Resume sitting on a desk with a pen and pair of glasses

A Look at the 3 Top Resume Strategies

Let your objective and job history decide which strategy may work best for you.

By Freddie Rohner, iHire

You can find plenty of advice all over the web about resume writing: templates, lists of words to omit (or include), common mistakes to avoid, and even what type of email address works best. All of this information and guidance can become overwhelming, and it won’t do much good if you don’t have a firm understanding of the basic strategies involved in resume writing and the type of organizational structure that would be most beneficial for your job search.

There are three formats used in modern resume writing: chronological (also known as the traditional resume), functional, and hybrid. These layouts highlight (or downplay) different aspects of a person’s career and can be most helpful when utilized in specific situations. If you don't go with a professional resume writing service and choose to write a resume yourself, the most important thing to keep in mind is that your objective should determine the strategy you employ and the content your resume contains.

Chronological: The most commonly used format, the chronological or traditional resume lists an individual’s work history with detailed job descriptions and accomplishments for each previous position. This layout is best for job seekers who have had a steady career within the same (or similar) field/industry as well as significant achievements in each role. This approach puts the focus squarely on where a professional has worked, when they were employed, the tasks they performed, and the contributions they made for their employer.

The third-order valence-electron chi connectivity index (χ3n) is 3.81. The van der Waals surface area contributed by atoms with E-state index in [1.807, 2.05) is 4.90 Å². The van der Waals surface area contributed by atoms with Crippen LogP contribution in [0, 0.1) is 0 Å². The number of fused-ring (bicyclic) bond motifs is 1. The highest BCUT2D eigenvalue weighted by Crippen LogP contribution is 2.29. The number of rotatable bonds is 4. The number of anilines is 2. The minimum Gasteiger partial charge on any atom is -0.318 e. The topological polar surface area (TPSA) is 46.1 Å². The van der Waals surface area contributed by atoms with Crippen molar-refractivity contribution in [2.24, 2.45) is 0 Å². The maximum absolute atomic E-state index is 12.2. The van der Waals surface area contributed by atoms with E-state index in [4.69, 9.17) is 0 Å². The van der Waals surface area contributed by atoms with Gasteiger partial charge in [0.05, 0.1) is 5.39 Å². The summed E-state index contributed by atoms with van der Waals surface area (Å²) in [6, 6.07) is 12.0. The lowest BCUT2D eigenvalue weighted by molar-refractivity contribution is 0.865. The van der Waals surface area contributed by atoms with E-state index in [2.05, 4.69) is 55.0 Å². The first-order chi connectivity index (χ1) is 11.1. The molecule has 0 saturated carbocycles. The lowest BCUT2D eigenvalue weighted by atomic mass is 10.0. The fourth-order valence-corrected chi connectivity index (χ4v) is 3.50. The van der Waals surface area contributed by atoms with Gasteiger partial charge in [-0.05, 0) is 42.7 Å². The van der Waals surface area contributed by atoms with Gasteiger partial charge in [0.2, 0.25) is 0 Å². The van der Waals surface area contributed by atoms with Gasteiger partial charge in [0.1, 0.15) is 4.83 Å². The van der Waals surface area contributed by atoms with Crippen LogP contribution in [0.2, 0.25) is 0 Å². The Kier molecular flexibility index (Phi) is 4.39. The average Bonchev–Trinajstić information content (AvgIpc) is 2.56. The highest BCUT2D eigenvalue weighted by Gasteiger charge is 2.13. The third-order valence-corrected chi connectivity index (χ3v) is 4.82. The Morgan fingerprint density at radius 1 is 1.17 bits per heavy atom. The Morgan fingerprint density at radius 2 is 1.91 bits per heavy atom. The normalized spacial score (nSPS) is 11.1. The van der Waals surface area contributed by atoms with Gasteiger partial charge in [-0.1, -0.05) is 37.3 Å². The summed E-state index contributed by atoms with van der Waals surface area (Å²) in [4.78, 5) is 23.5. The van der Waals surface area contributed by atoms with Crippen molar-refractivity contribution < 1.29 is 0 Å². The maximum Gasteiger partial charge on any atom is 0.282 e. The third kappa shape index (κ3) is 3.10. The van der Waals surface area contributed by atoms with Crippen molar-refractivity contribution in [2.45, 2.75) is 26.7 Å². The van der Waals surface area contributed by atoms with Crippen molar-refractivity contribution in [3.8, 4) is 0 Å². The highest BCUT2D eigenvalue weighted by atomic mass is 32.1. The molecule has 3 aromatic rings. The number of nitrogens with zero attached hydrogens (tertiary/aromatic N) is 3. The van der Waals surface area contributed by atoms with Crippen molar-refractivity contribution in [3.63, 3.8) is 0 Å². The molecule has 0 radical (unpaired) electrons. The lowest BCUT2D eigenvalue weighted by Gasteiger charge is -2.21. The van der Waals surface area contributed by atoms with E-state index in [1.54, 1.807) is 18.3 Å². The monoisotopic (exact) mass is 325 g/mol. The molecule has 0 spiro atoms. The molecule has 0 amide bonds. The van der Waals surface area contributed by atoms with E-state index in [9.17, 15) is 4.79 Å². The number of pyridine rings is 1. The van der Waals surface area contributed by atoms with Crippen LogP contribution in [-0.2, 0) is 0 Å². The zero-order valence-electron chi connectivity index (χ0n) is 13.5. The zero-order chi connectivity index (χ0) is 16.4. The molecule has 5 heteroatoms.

Example of a traditional chronological resume format


Functional: Job seekers whose work history is outdated, spotty, or unrelated to their current objective are best served by a functional resume. Including a career highlights section paired with a very brief work history that only lists an individual’s previous positions, employers, and dates of employment emphasizes accomplishments, qualifications, and key skills. This layout effectively downplays professional history and allows the strategic ordering of the highlights section for maximum impact without being bound by chronology.

Example of a functional resume format


Hybrid: Combining the best aspects of the chronological and functional formats, a hybrid resume incorporates a career highlights section and a detailed work history section. This is a great strategy for job seekers who want to tout achievements from earlier in their career or simply wish to mention top accomplishments or critical projects in a more prominent area of the resume. The hybrid format puts the focus on a person’s significant contributions as well as the specific duties and responsibilities they’ve held throughout their career.

Example of a hybrid resume format


As mentioned above, it’s very important to consider your overall objective when deciding which resume strategy to use. If you are changing careers, you may be best served by a functional or hybrid resume, but if you have a steady work history and aren’t looking to make a major change, the chronological format would be the way to go. Think carefully about your goals and the elements of your professional background that will work to your advantage. Always remember; the resume is a marketing document intended to sell your skills and experience to potential employers, so present your information in a way that will minimize any weaknesses and promote your greatest strengths.

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